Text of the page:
posted by David Rouse at January 3, 2004 03:21 PM #
You said: “It has to be good for the average American, the plain old middle-class guy who’s in the majority on issue polls, is out of a job or isn’t making much money, and just wants to get along”
The average American isn’t out of a job. Why not post the graph of family income and percent of taxes they pay? Then post the total tax percent each income group pays.
posted by sbw at January 5, 2004 07:28 AM #
Eric: The Child Tax Credit was Bill Clinton’s doing, not Bush’s. Bush only made it so you get it earlier in the year, rather than as part of a return or relief when you file your taxes. You were getting that CTC before Bush became president (unless you didn’t have kids)…you were just getting it at the end of the year.
It’s a bit of politcal sleight of hand - meant to make Bush look good, but isn’t really anything different than what you had before. I wonder how much it costs the IRS (in tax dollars that you and I pay) to print and send out all those extra checks mid-year?
Not sure what he’s done for me, other than make me very, very, very unhappy with the direction my country is headed.
posted by tek at January 6, 2004 11:17 PM #
I saved 15% on my car insurance with Gieco!
posted by bob at January 11, 2004 01:43 AM #
tax cuts. less income tax is a good thing. our tax system is so hosed up; the more money you make, the higher your tax percentage. nothing like punishing success.
sure some rich people inherited the riches, but a lot of rich people are rich because they worked hard, worked smart, and were successful. I think it is an abomination to take away the fruits of their success.
I saw a Dean ad on tv: the first thing he said he would do was repeal the Bush tax cuts. I say, fuck you Dean! you have just told me you want to steal my money. don’t vote for a thief. He has just said he wants to piss on the American dream.
posted by Kevin Geiss at January 14, 2004 10:49 AM #
me again. I like the tax cuts bush put through, but I won’t be able to vote for bush next time. His justice department has arrested U.S. Citizens on U.S. soil, and held them indefinitely without charging them with a crime. The constitution is more important to me than tax cuts. I just hope Dean doesn’t end up with the Democratic nomination
posted by Kevin Geiss at January 17, 2004 08:47 PM #
Those who love Bu$h don’t realize that the work “American” has become anathema even in centrist countries such as Canada. Safer under Bush? Hardly. The threat of terrorism becomes far greater when a head of state incites hatred in one billion more people by preempting a war based on false pretences.
The only good that I can foresee is a UN with more authority to prevent such atrocities from its own permanent members in the future. See you at the International Criminal Court 2005, Bush.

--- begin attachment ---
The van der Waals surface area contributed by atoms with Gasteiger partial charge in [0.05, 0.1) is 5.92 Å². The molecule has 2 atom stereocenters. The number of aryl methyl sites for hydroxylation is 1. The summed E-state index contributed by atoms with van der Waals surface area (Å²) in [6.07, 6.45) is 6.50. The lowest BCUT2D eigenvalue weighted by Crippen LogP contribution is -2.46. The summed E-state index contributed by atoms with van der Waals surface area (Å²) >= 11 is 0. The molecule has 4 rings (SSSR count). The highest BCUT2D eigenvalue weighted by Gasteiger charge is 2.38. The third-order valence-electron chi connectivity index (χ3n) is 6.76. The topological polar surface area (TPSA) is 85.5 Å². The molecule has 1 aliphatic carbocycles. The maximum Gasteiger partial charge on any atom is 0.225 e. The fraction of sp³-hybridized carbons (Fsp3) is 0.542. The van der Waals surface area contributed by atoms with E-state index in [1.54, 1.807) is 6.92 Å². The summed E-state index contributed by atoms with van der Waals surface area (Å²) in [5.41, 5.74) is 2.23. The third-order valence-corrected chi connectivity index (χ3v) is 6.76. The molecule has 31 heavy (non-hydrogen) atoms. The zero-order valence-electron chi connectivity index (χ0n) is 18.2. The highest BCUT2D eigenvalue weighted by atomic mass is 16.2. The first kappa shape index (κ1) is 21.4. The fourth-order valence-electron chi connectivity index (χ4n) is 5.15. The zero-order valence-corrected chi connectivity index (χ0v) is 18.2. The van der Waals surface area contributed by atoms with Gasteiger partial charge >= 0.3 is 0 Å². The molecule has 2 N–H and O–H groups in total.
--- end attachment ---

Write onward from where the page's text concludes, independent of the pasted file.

Yes, Saddam was captured. However, the cost and subsequent fallout may cause a far greater loss of life. Also, I can name a dozen other countries that should have been invaded before Iraq (considering a threat to national security or human rights violations).
I lost a relative in the war and wish to fight in the memory of Blaine Kelln to “fire” Bush. The only problem is that I can’t vote.
You, the American people can change all of this mess and help the world forward to global peace. VOTE! VOTE! VOTE!!!!!!
Sleepless in Canada
posted by R. T. Kelln at January 30, 2004 07:05 PM #
What has Bush done to you? He has saved more lives than he has killed according to stastitics. He is a better president than any of the Dmeocratic Canidates. He is making my family richer with tax cuts.
posted by Logan Guthrie at February 23, 2004 09:41 PM #
Youre an idiot. If any of you had morals you would understand what an amazing job Bush has done. He is trying to put a stop to the murder of children, he’s fighting against gay marriage,and he rid a country of their evil leader. Well, in the end your thoughts mean nothing because Bush WILL win again!!Woo hoo
posted by lupe at February 28, 2004 04:46 PM #
Open up your eyes! Try to think with your own head - it’s Bush’s propaganda.
posted by Otov at February 29, 2004 12:47 PM #
Hmmm? What has Bush Done for me?
1.)Lied to American people! telling us that Sadam had weapons of mass destruction,and insinuateing that he has connections to terriost organizations. This caused many Americans to support the war under false pretenses now we have troops getting injured and killed for policing and nation building not fighting terriorism.
2.)Bush has hampered War on terrorism by sending most of our troops to Irac for nation building and policing rather than sending most of our troops in search of terrorist.
3.) The Bush Administration failed to keep there promise to the other nations by budgeting 57 million less then what it promised to pay to replensih the Global Enviroment facility. BIG MISTAKE!
4.)Bush refuse to help the states with federal money to balance the state budgets. Most of these states were in finanicail trouble because of Bushes economic policy.So what Bush has inderectly done for me is, raise my property tax,raise retail taxes,force me in a position of either supporting levys for police, fire, schools, and go broke or watch these institutions fall below acceptable levels.
5.)What Bushes also done for me is work hard to deregulate inviromental protections that I support. For example, EPA is considering lifting the levels of mercury that is acceptable for buisness to release in to the air. High levels of mercury can cause brain damage in children. They are also considreing allowing some toxic radioative trash to be dumped with regular garbage.
To sum it all up, What Bush has done for me is giving me higher state taxes, a more polluted invirolment, a huge debt to my children in his memory,a poor economy,and a distracted millitary that is busy policing and nation building rather than spending all it resoures fighting terrorism.
Thank’s alot Bush any one can see we are better off now then we were four years ago. Right
Kerry’s got my vote.